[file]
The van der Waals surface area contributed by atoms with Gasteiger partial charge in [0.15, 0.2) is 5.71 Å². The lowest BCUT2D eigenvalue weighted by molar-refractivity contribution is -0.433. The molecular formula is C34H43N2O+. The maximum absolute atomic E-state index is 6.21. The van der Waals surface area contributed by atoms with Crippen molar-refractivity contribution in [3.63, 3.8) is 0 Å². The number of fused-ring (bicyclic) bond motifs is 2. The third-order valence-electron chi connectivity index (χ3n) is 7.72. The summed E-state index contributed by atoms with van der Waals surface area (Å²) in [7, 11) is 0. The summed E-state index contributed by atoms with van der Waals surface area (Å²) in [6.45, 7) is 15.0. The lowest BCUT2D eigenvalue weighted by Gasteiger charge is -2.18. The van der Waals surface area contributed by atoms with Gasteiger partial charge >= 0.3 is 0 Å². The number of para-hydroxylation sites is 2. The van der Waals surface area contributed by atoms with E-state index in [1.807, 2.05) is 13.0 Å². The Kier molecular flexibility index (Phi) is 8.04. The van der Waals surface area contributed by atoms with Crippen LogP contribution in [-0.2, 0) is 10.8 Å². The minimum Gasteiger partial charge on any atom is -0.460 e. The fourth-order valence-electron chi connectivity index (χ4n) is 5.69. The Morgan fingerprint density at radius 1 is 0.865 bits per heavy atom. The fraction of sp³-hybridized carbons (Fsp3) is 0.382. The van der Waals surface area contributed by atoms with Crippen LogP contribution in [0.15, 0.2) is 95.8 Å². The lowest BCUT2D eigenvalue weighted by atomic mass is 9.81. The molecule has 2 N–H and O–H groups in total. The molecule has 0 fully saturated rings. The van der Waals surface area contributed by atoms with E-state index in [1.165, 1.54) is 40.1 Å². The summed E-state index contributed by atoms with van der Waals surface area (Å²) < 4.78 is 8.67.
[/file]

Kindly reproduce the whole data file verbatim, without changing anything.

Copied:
The van der Waals surface area contributed by atoms with Gasteiger partial charge in [0.15, 0.2) is 5.71 Å². The lowest BCUT2D eigenvalue weighted by molar-refractivity contribution is -0.433. The molecular formula is C34H43N2O+. The maximum absolute atomic E-state index is 6.21. The van der Waals surface area contributed by atoms with Crippen molar-refractivity contribution in [3.63, 3.8) is 0 Å². The number of fused-ring (bicyclic) bond motifs is 2. The third-order valence-electron chi connectivity index (χ3n) is 7.72. The summed E-state index contributed by atoms with van der Waals surface area (Å²) in [7, 11) is 0. The summed E-state index contributed by atoms with van der Waals surface area (Å²) in [6.45, 7) is 15.0. The lowest BCUT2D eigenvalue weighted by Gasteiger charge is -2.18. The van der Waals surface area contributed by atoms with Gasteiger partial charge >= 0.3 is 0 Å². The number of para-hydroxylation sites is 2. The van der Waals surface area contributed by atoms with E-state index in [1.807, 2.05) is 13.0 Å². The Kier molecular flexibility index (Phi) is 8.04. The van der Waals surface area contributed by atoms with Crippen LogP contribution in [-0.2, 0) is 10.8 Å². The minimum Gasteiger partial charge on any atom is -0.460 e. The fourth-order valence-electron chi connectivity index (χ4n) is 5.69. The Morgan fingerprint density at radius 1 is 0.865 bits per heavy atom. The fraction of sp³-hybridized carbons (Fsp3) is 0.382. The van der Waals surface area contributed by atoms with Crippen LogP contribution in [0.15, 0.2) is 95.8 Å². The lowest BCUT2D eigenvalue weighted by atomic mass is 9.81. The molecule has 2 N–H and O–H groups in total. The molecule has 0 fully saturated rings. The van der Waals surface area contributed by atoms with E-state index in [1.165, 1.54) is 40.1 Å². The summed E-state index contributed by atoms with van der Waals surface area (Å²) < 4.78 is 8.67.